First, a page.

Liu Jieyi, China's permanent representative to the United Nations, addresses a meeting of the UN Security Council at the UN headquarters in New York Sept. 11, 2017. The UN Security Council on Monday adopted a resolution to impose fresh sanctions on the Democratic People's Republic of Korea (DPRK) over its nuclear test on Sept. 3 in violation of previous UN Security Council resolutions. (Xinhua/Li Muzi)
by William M. Reilly
UNITED NATIONS, Sept. 11 (Xinhua) -- Citing threats to not only Northeast Asia but the whole world, members of the UN Security Council on Monday ratcheted up, yet again, sanctions on the Democratic People's Republic of Korea (DPRK) for its most recent nuclear test.
The new sanctions severely restrict oil imports, and ban all its textile exports worth 800 million U.S. dollars and remittances of some 93,000 DPRK laborers from abroad.
Speaking after a unanimous vote on the resolution that passed the sanctions, several ambassadors said the severity of the sanctions was designed not so much as to hurt the DPRK but help it see negotiations are only way out of the Korean Peninsula nuclear crisis.
"The situation on the Korean Peninsula remains complex and grave. All relevant parties must be cool-headed and avoid rhetoric or action that might aggravate tension," Chinese Ambassador Liu Jieyi said.
He urged the DPRK to heed the aspirations and will of the international community, abide by relevant Security Council resolutions, refrain from any more missile launches or nuclear tests, and return to the track of denuclearization.
Liu said Monday's resolution also reiterated the maintenance of peace and security of the Korean Peninsula and Northeast Asia and the peaceful settlement of the issue, the resumption of the six-party talks involving China, DPRK, Japan, Russia, South Korea and the United States, and the importance of de-escalating tension on the Korean Peninsula.
U.S. Ambassador Nikki Haley said: "We are now acting to stop it from having the ability to continue doing the wrong thing. We are doing that by hitting North Korea's (DPRK's) ability to fuel and fund its weapons program. Oil is the lifeblood of North Korea's (DPRK's) effort to build and deliver a nuclear weapon."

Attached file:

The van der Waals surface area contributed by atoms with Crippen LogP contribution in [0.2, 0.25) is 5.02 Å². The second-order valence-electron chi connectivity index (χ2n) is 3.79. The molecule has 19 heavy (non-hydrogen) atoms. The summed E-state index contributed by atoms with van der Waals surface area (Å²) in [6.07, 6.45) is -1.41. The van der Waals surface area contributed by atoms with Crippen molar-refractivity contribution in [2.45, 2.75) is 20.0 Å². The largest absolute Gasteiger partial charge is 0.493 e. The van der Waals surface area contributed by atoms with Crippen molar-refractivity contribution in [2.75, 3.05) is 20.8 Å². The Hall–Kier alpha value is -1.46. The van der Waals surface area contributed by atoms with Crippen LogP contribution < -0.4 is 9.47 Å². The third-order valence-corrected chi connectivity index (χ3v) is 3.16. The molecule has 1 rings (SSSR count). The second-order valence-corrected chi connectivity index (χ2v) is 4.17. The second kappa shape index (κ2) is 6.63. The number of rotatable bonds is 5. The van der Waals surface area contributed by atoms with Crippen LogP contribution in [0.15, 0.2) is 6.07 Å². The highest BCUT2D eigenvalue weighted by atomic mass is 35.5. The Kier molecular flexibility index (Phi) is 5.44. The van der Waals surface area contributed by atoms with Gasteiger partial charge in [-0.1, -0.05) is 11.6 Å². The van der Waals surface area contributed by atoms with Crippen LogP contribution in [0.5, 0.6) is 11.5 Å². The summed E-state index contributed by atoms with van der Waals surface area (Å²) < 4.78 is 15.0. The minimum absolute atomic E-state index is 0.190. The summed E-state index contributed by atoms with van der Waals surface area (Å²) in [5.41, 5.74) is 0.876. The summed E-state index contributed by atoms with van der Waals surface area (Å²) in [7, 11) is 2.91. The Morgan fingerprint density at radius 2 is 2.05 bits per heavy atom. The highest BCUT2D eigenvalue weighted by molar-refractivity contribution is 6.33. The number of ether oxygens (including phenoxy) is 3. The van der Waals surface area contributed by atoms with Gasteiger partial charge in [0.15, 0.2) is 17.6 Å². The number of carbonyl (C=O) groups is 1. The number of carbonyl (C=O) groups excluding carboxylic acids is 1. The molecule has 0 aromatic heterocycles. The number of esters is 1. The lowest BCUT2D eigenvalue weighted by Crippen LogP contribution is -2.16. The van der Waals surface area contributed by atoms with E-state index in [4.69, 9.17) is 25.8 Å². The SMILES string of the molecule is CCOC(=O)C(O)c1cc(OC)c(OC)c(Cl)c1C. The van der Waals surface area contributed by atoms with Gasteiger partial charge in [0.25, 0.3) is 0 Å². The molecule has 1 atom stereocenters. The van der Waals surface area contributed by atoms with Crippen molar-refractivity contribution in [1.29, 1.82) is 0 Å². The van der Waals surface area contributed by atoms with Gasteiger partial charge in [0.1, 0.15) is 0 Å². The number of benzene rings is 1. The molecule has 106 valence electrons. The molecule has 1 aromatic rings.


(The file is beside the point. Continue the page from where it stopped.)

"Today's resolution reduces almost 30 percent of oil provided to North Korea (DPRK) by cutting off over 55 percent of its gas, diesel, and heavy fuel oil," the Washington envoy said. "Further, today's resolution completely bans natural gas and other oil byproducts that could be used as substitutes for the reduced petroleum. This will cut deep."
"North Korea (DPRK) will also lose two of its largest income sources, namely, textile exports and overseas laborers," said Ambassador Cho Tae-yul of South Korea.
South Korea is not a member of the UN Security Council. Cho was invited by the council to speak as his country is an important stakeholder of the crisis.
"The resolution also sends a clear message to Pyongyang that enough is enough. Continuing on the wrong path will only deepen its isolation, seriously endanger its political stability, and hinder its economic development," Cho told the council.
"Our goal is not to bring North Korea (DPRK) to its knees, but to achieve a peaceful solution," Cho said.
Japanese Ambassador Koro Bessho said: "If North Korea (DPRK) wants peace and security it needs to demonstrate concrete measures for the denuclearization of the Korean Peninsula, comply fully with the relevant Security Council resolutions and joint statement of the six-party talks and thus come back to the dialogue table."
Ambassador Sebastiano Cardi of Italy said the restrictive measures are a reflection of the gravity of the current situation, and they constitute "a proportional and appropriate response."
He called on the DPRK to immediately cease all nuclear and missile-related activities, making credible progress in its obligation to denuclearize and opening the way for a peaceful solution through meaningful negotiations.